Over the past several decades, numerous academic studies have attempted to explain this behavioural flaw. Besides investors’ understandable preference for the familiar, their expectations for stock market returns seem to play a role as well. Researchers have found that investors almost invariably expect equity returns in their home markets to be significantly higher than those offered in other countries. We might call this the ‘Lake Wobegon effect,’ whereby all country stock market returns are above average. Of course, we know that all countries can’t offer above average returns; there must be some laggards.
Different corporate governance and investor protection practices among countries may also play a role when it comes to explaining home country bias. Family-controlled firms are quite common across Europe and Asia, much more so than in North America, and there is a perception that minority shareholders are disadvantaged when it comes to investing in the stocks of family-owned companies. Similarly, investor protections are not uniform across borders. As a result, investors may be reluctant to take a more global approach to constructing their portfolios.
Then there is globalization. As economies become more interconnected, domestic companies are deriving more and more of their revenues from abroad. It’s natural, therefore, for investors to think they are getting all the international exposure they need through the stocks of multinational companies in their portfolios. However, studies show that even a multinational company’s performance is highly correlated to that of its home market. To truly realize the benefits of international investing, portfolios need more direct exposure to foreign economies.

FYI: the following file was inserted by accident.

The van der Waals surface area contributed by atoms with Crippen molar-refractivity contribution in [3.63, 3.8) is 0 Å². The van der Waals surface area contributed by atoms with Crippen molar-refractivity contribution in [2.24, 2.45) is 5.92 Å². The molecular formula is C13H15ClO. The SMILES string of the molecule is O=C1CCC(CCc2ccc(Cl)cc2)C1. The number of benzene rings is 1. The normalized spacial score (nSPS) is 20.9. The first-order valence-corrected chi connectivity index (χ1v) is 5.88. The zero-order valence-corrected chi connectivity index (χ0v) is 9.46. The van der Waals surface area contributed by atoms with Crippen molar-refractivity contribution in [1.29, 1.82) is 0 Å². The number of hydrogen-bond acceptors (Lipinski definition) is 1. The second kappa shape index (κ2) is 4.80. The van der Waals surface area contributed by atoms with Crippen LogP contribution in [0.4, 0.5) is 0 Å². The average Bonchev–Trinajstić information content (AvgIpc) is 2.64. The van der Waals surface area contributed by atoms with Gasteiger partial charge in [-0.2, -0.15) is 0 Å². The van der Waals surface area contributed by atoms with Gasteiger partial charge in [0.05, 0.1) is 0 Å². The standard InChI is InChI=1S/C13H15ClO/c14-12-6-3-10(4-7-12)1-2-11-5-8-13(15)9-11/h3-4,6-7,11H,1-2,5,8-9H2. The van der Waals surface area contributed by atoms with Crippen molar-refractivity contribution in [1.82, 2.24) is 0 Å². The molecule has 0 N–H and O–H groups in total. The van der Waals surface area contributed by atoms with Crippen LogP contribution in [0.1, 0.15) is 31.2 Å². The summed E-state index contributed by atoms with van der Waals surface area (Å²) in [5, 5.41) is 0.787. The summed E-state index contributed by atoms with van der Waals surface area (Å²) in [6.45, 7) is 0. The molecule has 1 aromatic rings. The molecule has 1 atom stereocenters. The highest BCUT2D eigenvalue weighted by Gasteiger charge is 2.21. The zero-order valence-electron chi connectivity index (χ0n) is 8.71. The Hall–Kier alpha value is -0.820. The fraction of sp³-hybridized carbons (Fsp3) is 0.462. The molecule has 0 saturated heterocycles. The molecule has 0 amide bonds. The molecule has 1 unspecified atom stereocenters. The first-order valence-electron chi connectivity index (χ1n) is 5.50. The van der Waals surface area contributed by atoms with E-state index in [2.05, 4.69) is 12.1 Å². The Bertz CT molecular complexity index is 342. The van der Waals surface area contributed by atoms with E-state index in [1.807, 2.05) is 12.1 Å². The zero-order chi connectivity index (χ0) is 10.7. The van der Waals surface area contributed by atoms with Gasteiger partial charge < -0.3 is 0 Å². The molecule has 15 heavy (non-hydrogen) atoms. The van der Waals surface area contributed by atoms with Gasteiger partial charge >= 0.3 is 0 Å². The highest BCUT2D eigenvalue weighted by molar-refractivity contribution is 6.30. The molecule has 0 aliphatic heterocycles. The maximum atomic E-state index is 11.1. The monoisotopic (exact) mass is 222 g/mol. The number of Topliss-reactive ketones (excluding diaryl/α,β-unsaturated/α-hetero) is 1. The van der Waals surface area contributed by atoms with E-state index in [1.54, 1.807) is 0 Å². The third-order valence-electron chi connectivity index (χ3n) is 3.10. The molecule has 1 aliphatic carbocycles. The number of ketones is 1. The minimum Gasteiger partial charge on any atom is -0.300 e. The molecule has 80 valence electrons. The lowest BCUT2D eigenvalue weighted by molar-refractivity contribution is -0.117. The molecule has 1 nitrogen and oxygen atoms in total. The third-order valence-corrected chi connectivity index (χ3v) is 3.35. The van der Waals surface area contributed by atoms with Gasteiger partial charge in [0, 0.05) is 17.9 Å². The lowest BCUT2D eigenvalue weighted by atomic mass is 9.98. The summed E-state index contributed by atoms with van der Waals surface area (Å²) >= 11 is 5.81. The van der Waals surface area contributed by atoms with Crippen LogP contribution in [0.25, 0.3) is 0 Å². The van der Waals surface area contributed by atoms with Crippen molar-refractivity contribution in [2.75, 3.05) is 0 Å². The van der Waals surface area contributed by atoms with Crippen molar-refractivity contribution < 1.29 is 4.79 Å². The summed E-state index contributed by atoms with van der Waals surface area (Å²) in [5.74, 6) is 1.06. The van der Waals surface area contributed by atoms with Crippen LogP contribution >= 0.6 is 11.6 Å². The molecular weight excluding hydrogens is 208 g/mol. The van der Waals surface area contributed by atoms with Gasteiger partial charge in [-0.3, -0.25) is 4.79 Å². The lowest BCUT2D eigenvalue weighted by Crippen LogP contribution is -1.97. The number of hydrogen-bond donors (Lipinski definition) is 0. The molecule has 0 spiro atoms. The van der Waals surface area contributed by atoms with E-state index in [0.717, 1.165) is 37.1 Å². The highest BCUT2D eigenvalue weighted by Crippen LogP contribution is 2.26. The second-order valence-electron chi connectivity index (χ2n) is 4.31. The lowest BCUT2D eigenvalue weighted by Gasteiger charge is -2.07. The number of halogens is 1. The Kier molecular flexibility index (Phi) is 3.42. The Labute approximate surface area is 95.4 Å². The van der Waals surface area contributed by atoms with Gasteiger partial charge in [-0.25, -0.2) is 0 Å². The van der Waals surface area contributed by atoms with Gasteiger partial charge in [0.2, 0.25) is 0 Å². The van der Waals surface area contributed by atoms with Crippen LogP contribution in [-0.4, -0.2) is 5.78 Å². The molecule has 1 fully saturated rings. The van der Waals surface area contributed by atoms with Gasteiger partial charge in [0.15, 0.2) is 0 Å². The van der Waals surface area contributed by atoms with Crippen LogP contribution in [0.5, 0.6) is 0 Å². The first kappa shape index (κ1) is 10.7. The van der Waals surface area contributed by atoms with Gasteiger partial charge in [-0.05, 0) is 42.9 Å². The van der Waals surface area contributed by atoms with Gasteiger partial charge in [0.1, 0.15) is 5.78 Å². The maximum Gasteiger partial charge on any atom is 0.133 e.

International investing provides risk-reducing benefits that come with diversification. Similar to the old adage about not ‘putting all your eggs in one basket,’ investing globally means not tying your fortunes to a single country. By diversifying across countries, investors can lessen the correlations among stocks in their portfolio, which in turn helps to smooth out their ups and downs.